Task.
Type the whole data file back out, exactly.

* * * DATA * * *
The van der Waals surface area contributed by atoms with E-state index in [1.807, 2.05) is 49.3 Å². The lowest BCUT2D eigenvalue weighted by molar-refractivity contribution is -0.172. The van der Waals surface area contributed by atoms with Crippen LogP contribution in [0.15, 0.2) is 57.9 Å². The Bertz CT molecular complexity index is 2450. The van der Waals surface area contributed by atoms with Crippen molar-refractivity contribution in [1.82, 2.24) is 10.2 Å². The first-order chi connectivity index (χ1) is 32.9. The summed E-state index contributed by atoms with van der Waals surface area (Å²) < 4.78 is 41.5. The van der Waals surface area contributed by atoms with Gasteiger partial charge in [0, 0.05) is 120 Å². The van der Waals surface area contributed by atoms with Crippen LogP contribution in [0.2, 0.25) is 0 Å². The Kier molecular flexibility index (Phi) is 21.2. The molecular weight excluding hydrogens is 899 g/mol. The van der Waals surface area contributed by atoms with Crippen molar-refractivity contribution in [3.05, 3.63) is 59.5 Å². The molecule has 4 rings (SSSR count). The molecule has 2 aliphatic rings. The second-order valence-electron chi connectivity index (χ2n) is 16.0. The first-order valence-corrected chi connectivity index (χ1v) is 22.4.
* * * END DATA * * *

The van der Waals surface area contributed by atoms with E-state index in [1.807, 2.05) is 49.3 Å². The lowest BCUT2D eigenvalue weighted by molar-refractivity contribution is -0.172. The van der Waals surface area contributed by atoms with Crippen LogP contribution in [0.15, 0.2) is 57.9 Å². The Bertz CT molecular complexity index is 2450. The van der Waals surface area contributed by atoms with Crippen molar-refractivity contribution in [1.82, 2.24) is 10.2 Å². The first-order chi connectivity index (χ1) is 32.9. The summed E-state index contributed by atoms with van der Waals surface area (Å²) < 4.78 is 41.5. The van der Waals surface area contributed by atoms with Gasteiger partial charge in [0, 0.05) is 120 Å². The van der Waals surface area contributed by atoms with Crippen LogP contribution in [0.2, 0.25) is 0 Å². The Kier molecular flexibility index (Phi) is 21.2. The molecular weight excluding hydrogens is 899 g/mol. The van der Waals surface area contributed by atoms with Crippen molar-refractivity contribution in [3.05, 3.63) is 59.5 Å². The molecule has 4 rings (SSSR count). The molecule has 2 aliphatic rings. The second-order valence-electron chi connectivity index (χ2n) is 16.0. The first-order valence-corrected chi connectivity index (χ1v) is 22.4.